Kimi Räikkönen earned a roar of approval from the thousands of tifosi lining the Autodromo Nazionale Monza after leading a Ferrari front-row qualifying lockout for the Italian Formula 1 Grand Prix.
The Finn ended an eight-year qualifying drought for the Prancing Horse at its home event and, more brilliantly, broke the duck by clocking the fastest ever lap driven in a Formula 1 car.
His teammate Sebastian Vettel was the quickest driver in the first two stanzas of qualifying, but was privisionally just third-quickest behind championship rival Lewis Hamilton and Räikkönen after their first runs in Q3. The second runs saw Vettel able to jump both and snatch pole position, but seconds later Räikkönen – who was enjoying the benefits of a slipstream from the German – clocked a 1:19.119 to go quicker by 0.161 seconds.
Räikkönen’s average speed around the 5.7-kilometre Monza lap was 263.578km/h (163.78mph), breaking the previous record set in 2004 by Williams’ Juan Pablo Montoya who averaged 262.242km/h (162.95mph) around the same circuit in his normally-aspirated BMW-powered car. The Colombian had himself broken the record held by Williams’ World Championship winner Keke Rosberg, who earned the original ‘Flying Finn’ moniker by posting the first ever lap quicker than 160mph at Silverstone back in 1985.
Pole position is long overdue for Räikkönen, who has threatened on a number of occasions this year but frequently been let down by little errors or factors outside his control. This time it all came together.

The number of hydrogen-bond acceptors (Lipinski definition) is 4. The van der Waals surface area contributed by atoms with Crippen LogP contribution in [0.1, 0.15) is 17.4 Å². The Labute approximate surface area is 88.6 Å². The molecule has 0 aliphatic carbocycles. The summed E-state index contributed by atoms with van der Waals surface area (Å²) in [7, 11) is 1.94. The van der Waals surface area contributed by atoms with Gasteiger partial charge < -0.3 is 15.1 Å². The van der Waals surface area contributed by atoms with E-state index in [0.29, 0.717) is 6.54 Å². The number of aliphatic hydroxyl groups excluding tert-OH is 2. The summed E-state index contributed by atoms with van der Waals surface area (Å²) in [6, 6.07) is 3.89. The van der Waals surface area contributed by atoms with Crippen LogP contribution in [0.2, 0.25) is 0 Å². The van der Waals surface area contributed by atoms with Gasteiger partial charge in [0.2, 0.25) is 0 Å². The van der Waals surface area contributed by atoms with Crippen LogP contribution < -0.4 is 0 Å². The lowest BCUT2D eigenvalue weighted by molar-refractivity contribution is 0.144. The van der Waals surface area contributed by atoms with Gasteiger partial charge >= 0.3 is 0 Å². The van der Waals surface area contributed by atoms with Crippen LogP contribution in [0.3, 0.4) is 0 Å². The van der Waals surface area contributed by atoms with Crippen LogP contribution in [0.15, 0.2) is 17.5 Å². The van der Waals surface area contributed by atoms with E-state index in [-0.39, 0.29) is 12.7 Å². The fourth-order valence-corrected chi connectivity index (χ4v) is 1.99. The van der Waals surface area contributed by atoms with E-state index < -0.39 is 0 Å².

At 38 years of age, the 2007 World Champion is the oldest pole-sitter since Nigel Mansell (then aged 41) achieved the feat in qualifying for the ultimately infamous Australian Grand Prix in 1994.
These records matter little for Räikkönen. While he may be enduring what could become the longest winless streak in history (107 races and counting), Räikkönen is enjoying one of his most competitive runs of form even if the results on paper haven’t backed this up. He currently sits 85 points off Lewis Hamilton’s championship lead, with teammate Vettel just 17 points in arrears of the Briton.
Logic – and current form, you could cynically argue – would ensure that Ferrari institutes team orders to favour Vettel and ensure he gets the most points possible on Sunday’s 53-lap race.
While Vettel was visibly disappointed at being beaten to pole position, the points are handed out on Sunday.
Behind all of the celebrations for Ferrari, Hamilton secured third on the grid in his Mercedes with a time just 0.014 seconds slower than Vettel’s. After being outgunned and outpaced last weekend in Belgium, the Briton will privately fear that the red cars will waltz off into the distance once again. This weekend will be about damage limitation ahead of the next Grand Prix in Singapore where the Silver Arrows have struggled in recent years.
Hamilton’s teammate Valtteri Bottas has not been able to hold a candle to the defending World Champion this weekend over the three practice sessions, but the Finn managed to run closer in qualifying and secured fourth on the grid.
Max Verstappen was fifth-fastest for Red Bull Racing, a whopping 1.5 seconds off the pace as the RB14 chassis and its Renault-built power units were found wanting on this engine-dependent circuit.
The Dutch driver was pushed hard by Romain Grosjean in the Haas Ferrari, Carlos Sainz Jr.’s Renault and the Force India of Esteban Ocon who were all within four-tenths of a second of him.
Verstappen’s future teammate Pierre Gasly qualified ninth-fastest for Toro Rosso while there were celebrations in the beleaguered Williams team with Lance Stroll giving the Grove squad its first Q3 appearance of the season to claim tenth on the grid. The FW41’s lack of downforce – which has seen it struggle at virtually every other circuit this season – proved an advantage here, with Stroll’s teammate Sergey Sirotkin claiming a career-best twelfth on the grid in the sister car.